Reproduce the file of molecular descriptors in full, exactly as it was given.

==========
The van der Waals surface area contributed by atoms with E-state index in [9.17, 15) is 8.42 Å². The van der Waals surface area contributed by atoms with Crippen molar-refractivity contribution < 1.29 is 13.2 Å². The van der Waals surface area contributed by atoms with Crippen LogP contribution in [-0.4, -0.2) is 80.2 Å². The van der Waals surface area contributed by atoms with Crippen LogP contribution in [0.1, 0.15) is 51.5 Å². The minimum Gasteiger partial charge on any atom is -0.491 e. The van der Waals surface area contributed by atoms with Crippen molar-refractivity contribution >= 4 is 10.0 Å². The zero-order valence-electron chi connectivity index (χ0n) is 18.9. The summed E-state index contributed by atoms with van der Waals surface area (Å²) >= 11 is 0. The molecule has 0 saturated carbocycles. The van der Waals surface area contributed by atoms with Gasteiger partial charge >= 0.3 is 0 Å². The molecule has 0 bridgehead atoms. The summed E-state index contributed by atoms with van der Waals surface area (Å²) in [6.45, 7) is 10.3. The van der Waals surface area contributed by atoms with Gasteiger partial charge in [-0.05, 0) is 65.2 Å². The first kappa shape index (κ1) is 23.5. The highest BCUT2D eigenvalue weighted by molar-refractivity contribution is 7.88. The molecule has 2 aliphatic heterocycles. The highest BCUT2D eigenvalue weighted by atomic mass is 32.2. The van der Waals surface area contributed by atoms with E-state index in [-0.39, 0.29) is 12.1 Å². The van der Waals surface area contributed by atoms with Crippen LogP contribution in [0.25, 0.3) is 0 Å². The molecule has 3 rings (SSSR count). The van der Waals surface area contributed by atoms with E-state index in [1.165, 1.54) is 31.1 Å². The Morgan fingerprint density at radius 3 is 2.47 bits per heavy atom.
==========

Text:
The van der Waals surface area contributed by atoms with E-state index in [9.17, 15) is 8.42 Å². The van der Waals surface area contributed by atoms with Crippen molar-refractivity contribution < 1.29 is 13.2 Å². The van der Waals surface area contributed by atoms with Crippen LogP contribution in [-0.4, -0.2) is 80.2 Å². The van der Waals surface area contributed by atoms with Crippen LogP contribution in [0.1, 0.15) is 51.5 Å². The minimum Gasteiger partial charge on any atom is -0.491 e. The van der Waals surface area contributed by atoms with Crippen molar-refractivity contribution >= 4 is 10.0 Å². The zero-order valence-electron chi connectivity index (χ0n) is 18.9. The summed E-state index contributed by atoms with van der Waals surface area (Å²) >= 11 is 0. The molecule has 0 saturated carbocycles. The van der Waals surface area contributed by atoms with Gasteiger partial charge >= 0.3 is 0 Å². The molecule has 0 bridgehead atoms. The summed E-state index contributed by atoms with van der Waals surface area (Å²) in [6.45, 7) is 10.3. The van der Waals surface area contributed by atoms with Gasteiger partial charge in [-0.05, 0) is 65.2 Å². The first kappa shape index (κ1) is 23.5. The highest BCUT2D eigenvalue weighted by molar-refractivity contribution is 7.88. The molecule has 2 aliphatic heterocycles. The highest BCUT2D eigenvalue weighted by atomic mass is 32.2. The van der Waals surface area contributed by atoms with E-state index in [-0.39, 0.29) is 12.1 Å². The van der Waals surface area contributed by atoms with Crippen LogP contribution in [0.25, 0.3) is 0 Å². The molecule has 3 rings (SSSR count). The van der Waals surface area contributed by atoms with E-state index in [1.165, 1.54) is 31.1 Å². The Morgan fingerprint density at radius 3 is 2.47 bits per heavy atom.